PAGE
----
“The chemical-imbalance theory of depression — the idea that depression was caused by too little serotonin or some other such neurotransmitter within a neurosynapse sounded scientific but legitimate science rejected this notion by the 1980s. Drug companies knew this, and so too did any psychiatrist who took the time to look at the research. But we still hear about this “chemical imbalance theory” on TV drug commercials and from establishment psychiatrists. “Pseudoscientific” is a polite terms for the use of scientific-sounding language to promote unscientific realities. Less polite would be “bullshit” or “lies.” And the director of the National Institute of Mental Health now is stating, DSM, psychiatry’s diagnostic bible, lacks scientific validity. Again, this is a polite way of saying the DSM is pseudoscientific bullshit.”—Bruce Levine (via azspot)
The headline above would, if some readers had their way, include a “trigger warning”—a disclaimer to alert you that this article contains potentially traumatic subject matter. Such warnings, which are most commonly applied to discussions about rape, sexual abuse, and mental illness, have appeared on message boards since the early days of the Web. Some consider them an irksome tic of the blogosphere’s most hypersensitive fringes, and yet they’ve spread from feminist forums and social media to sites as large as the The Huffington Post. Now, the trigger warning is gaining momentum beyond the Internet—at some of the nation’s most prestigious universities.
Last week, student leaders at the University of California, Santa Barbara, passed a resolution urging officials to institute mandatory trigger warnings on class syllabi. Professors who present “content that may trigger the onset of symptoms of Post-Traumatic Stress Disorder” would be required to issue advance alerts and allow students to skip those classes. According to UCSB newspaper The Daily Nexis, Bailey Loverin, the student who sponsored the proposal, decided to push the issue after attending a class in which she “felt forced” to sit through a film that featured an “insinuation” of sexual assault and a graphic depiction of rape. A victim of sexual assault, she did not want to remain in the room, but she feared she would only draw attention to herself by walking out.
On college campuses across the country, a growing number of students are demanding trigger warnings on class content. Many instructors are obliging with alerts in handouts and before presentations, even emailing notes of caution ahead of class. At Scripps College, lecturers give warnings before presenting a core curriculum class, the “Histories of the Present: Violence,” although some have questioned the value of such alerts when students are still required to attend class. Oberlin College has published an official document on triggers, advising faculty members to “be aware of racism, classism, sexism, heterosexism, cissexism, ableism, and other issues of privilege and oppression,” to remove triggering material when it doesn’t “directly” contribute to learning goals and “strongly consider” developing a policy to make “triggering material” optional. Chinua Achebe’s Things Fall Apart, it states, is a novel that may “trigger readers who have experienced racism, colonialism, religious persecution, violence, suicide and more.” Warnings have been proposed even for books long considered suitable material for high-schoolers: Last month, a Rutgers University sophomore suggested that an alert for F. Scott Fitzgerald’s The Great Gatsby say, “TW: suicide, domestic abuse and graphic violence.”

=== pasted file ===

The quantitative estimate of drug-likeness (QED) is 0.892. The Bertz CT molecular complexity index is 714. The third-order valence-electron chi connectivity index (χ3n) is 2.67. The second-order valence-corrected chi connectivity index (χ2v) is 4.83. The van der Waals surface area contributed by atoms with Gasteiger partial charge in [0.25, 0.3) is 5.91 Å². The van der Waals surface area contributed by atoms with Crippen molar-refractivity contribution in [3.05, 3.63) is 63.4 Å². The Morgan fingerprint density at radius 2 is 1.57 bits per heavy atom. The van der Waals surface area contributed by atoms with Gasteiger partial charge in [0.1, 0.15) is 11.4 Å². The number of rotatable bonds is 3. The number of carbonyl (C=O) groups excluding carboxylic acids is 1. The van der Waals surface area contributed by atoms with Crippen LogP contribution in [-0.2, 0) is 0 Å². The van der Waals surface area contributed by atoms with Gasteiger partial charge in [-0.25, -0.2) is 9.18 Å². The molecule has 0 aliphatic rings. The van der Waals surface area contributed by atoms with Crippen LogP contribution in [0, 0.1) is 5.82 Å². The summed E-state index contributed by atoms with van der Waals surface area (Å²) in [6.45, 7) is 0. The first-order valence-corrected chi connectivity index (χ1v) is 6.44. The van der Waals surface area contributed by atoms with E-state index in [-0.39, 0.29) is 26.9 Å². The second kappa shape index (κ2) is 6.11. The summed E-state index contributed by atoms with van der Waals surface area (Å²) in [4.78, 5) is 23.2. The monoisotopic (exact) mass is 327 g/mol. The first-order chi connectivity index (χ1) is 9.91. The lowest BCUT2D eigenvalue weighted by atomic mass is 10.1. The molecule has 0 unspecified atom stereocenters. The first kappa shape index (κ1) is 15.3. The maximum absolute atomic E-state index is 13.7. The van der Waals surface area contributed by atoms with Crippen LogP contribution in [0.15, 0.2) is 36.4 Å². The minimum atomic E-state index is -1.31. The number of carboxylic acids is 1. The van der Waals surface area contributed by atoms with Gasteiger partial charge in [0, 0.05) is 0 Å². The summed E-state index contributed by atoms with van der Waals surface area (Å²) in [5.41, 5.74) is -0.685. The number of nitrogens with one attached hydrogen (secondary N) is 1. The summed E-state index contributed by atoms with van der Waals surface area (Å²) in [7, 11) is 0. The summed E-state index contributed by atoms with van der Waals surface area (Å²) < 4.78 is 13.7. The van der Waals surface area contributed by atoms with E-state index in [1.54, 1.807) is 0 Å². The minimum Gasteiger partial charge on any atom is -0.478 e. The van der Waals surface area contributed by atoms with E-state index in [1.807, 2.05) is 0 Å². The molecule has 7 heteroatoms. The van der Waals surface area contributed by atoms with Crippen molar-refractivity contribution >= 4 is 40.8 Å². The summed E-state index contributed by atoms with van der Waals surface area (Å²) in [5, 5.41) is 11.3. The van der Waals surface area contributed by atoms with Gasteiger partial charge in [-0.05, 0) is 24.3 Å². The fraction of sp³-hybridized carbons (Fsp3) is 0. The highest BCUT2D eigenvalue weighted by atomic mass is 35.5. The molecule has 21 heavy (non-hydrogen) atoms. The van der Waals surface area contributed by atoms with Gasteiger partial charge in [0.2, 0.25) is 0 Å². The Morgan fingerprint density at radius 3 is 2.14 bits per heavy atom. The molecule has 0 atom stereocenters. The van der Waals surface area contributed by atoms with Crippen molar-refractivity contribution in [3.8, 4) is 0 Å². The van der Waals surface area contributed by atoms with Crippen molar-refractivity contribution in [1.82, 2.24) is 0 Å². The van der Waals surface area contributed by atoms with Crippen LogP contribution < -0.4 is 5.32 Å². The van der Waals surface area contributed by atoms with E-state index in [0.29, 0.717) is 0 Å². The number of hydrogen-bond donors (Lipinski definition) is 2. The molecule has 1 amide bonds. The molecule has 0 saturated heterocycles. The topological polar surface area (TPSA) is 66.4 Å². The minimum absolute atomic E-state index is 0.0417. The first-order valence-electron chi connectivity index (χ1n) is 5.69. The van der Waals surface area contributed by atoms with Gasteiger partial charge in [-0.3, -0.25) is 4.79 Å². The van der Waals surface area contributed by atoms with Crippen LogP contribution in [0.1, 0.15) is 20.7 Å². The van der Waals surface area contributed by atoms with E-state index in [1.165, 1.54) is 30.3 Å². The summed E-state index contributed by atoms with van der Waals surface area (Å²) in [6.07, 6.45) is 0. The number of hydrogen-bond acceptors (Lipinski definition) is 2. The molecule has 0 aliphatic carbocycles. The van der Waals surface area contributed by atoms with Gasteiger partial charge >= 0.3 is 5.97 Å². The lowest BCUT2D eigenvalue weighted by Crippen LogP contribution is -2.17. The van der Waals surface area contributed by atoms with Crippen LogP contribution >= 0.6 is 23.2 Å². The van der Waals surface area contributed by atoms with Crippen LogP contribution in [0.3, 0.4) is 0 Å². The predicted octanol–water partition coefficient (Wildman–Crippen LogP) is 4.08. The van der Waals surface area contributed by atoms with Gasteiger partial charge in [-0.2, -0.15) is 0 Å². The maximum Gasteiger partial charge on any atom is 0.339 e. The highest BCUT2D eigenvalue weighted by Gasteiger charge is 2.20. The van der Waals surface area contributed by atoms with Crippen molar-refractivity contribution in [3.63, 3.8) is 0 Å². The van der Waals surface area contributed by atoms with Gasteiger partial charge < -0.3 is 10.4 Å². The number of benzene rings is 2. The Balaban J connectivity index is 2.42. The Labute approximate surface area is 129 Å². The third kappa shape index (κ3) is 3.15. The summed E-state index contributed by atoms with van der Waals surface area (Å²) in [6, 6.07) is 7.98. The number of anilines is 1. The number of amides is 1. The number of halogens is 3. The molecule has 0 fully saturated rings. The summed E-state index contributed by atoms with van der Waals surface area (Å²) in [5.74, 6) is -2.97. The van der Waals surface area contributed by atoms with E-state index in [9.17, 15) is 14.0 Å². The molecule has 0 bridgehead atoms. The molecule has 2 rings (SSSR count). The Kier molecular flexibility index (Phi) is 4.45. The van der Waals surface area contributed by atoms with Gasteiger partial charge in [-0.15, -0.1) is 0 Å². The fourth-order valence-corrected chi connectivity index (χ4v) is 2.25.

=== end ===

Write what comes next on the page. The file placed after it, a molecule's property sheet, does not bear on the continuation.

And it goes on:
What began as a way of moderating Internet forums for the vulnerable and mentally ill now threatens to define public discussion both online and off. The trigger warning signals not only the growing precautionary approach to words and ideas in the university, but a wider cultural hypersensitivity to harm and a paranoia about giving offense. And yet, for all the debate about the warnings on campuses and on the Internet, few are grappling with the ramifications for society as a whole.
“Once its victim was sufficiently weak, the Yara-ma-yha-who would ingest them whole, resting for awhile before regurgitating the person (still alive) and beginning the whole process again. With each regurgitation, the victim would return slightly shorter and a little bit redder in tone, finally becoming another Yara-ma-yha-who.”—Eight Mythological Creatures Too Gross, Sad, or Monstrous to Be Loved
“Sutherland uncovered strong evidence that an archeological site called Nanook, on southern Baffin Island, was a Norse settlement established around 1300 AD and was likely used by Vikings based in Greenland to trade with the Dorset. If confirmed, Sutherland’s research means Europeans had contact and traded with native North Americans centuries earlier than previously thought. After she was fired, the museum shut down Sutherland’s project and denied her access to her research.”—Fired Arctic archeologist Patricia Sutherland seeks access to research